Bible Readings for October 7th

1 Kings 10 | Philippians 1 | Ezekiel 40 | Psalm 91

Solomon’s glory as king of Israel reaches its pinnacle in 1 Kings 10. We read an initial report of Solomon’s great wisdom, wealth, and fame in 1 Kings 4, but we find a fuller inventory here in this chapter. Chiefly, these descriptions of Israel’s golden age under Solomon accomplish two things: (1) they provide a shadow of the glory of Christ’s greater kingdom, as we discussed in our meditation for 1 Kings 4–5, and (2) they provide some clues as to why nothing less than the coming of Jesus into this world could usher in that greater kingdom.

Part of the function of including the story of the queen of Sheba in 1 Kings 10 is to underscore how far short the descriptions of Solomon’s kingdom fall from actually depicting the full extent of his kingdom’s glory. The queen of Sheba’s independent findings help to allay our skepticism: “The report was true that I heard in my own land of your words and of your wisdom, but I did not believe the reports until I came and my own eyes had seen it. And behold, the half was not told me” (1 Kgs. 10:6–7).

In the same way, our own imaginations are too weak to fathom the riches of glory we stand to gain in the kingdom of Jesus Christ. In 1 Corinthians 2:9–10, Paul writes this: “But, as it is written, ‘What no eye has seen, nor ear heard, nor the heart of man imagined, what God has prepared for those who love him’—these things God has revealed to us through the Spirit.” The Holy Spirit, who searches out the depths of God, begins to reveal an inkling of the glory that is to be revealed—and on that day, when Jesus Christ returns, all we will be able to say will be, “Behold, the half was not told me.”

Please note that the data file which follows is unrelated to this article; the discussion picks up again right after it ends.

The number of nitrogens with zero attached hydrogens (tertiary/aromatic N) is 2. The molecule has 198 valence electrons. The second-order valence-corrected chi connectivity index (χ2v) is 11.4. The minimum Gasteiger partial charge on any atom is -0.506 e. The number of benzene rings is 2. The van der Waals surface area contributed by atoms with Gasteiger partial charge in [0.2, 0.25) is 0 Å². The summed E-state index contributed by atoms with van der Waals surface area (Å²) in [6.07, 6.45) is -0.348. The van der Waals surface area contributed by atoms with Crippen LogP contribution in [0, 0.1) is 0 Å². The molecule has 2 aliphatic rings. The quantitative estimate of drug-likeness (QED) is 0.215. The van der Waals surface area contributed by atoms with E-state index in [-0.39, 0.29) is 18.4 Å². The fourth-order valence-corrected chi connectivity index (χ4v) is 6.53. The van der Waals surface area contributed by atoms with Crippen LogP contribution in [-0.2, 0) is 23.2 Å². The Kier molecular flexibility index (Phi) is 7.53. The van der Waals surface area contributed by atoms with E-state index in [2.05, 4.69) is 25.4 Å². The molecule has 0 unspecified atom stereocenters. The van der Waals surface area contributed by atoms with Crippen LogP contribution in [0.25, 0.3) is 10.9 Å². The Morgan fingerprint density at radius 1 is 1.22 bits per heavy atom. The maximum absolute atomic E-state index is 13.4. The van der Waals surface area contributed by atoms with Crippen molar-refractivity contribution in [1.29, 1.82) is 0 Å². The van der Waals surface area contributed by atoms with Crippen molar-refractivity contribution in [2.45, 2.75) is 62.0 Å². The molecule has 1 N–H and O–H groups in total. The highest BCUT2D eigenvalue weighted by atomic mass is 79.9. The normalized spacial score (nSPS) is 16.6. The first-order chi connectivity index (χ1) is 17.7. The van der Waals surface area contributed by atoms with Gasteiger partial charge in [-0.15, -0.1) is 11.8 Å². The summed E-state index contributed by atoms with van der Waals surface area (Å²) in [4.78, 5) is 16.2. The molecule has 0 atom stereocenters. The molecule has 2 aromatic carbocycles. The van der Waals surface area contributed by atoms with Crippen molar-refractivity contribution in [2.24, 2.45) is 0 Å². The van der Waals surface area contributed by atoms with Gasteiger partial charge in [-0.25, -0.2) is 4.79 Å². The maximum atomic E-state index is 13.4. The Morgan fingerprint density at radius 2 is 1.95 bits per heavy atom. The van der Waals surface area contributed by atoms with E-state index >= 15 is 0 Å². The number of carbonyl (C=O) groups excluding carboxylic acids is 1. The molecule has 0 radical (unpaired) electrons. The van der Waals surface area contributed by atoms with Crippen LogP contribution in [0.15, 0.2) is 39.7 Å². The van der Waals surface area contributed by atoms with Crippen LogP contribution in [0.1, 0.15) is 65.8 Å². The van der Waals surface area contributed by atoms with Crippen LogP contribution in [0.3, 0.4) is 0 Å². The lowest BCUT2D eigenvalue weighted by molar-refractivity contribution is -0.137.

But if things were so good during the days of Solomon, why did Solomon himself fall away from worshiping Yahweh, as we will read about tomorrow in 1 Kings 11? What we learn from this story is that no amount of wisdom, success, wealth, and prosperity can provide us contentment outside of Christ. As Solomon grew to enjoy his vast possessions more and more, his heart fell away from enjoying the Giver of these good gifts first and foremost.

Solomon stands as a warning for us to guard our hearts from being drawn away to whatever treasures we might find in this life. For this, we need to pray for God’s Spirit not only to constrain our hearts from greed but also to teach us how much better Jesus is than the riches we can accumulate. For, in the words of Jesus, “what does it profit a man to gain the whole world and forfeit his soul?” (Mark 8:36).

Scripture quotations are from The Holy Bible, English Standard Version copyright © 2001 by Crossway Bibles, a division of Good News Publishers. Used by permission. All rights reserved.

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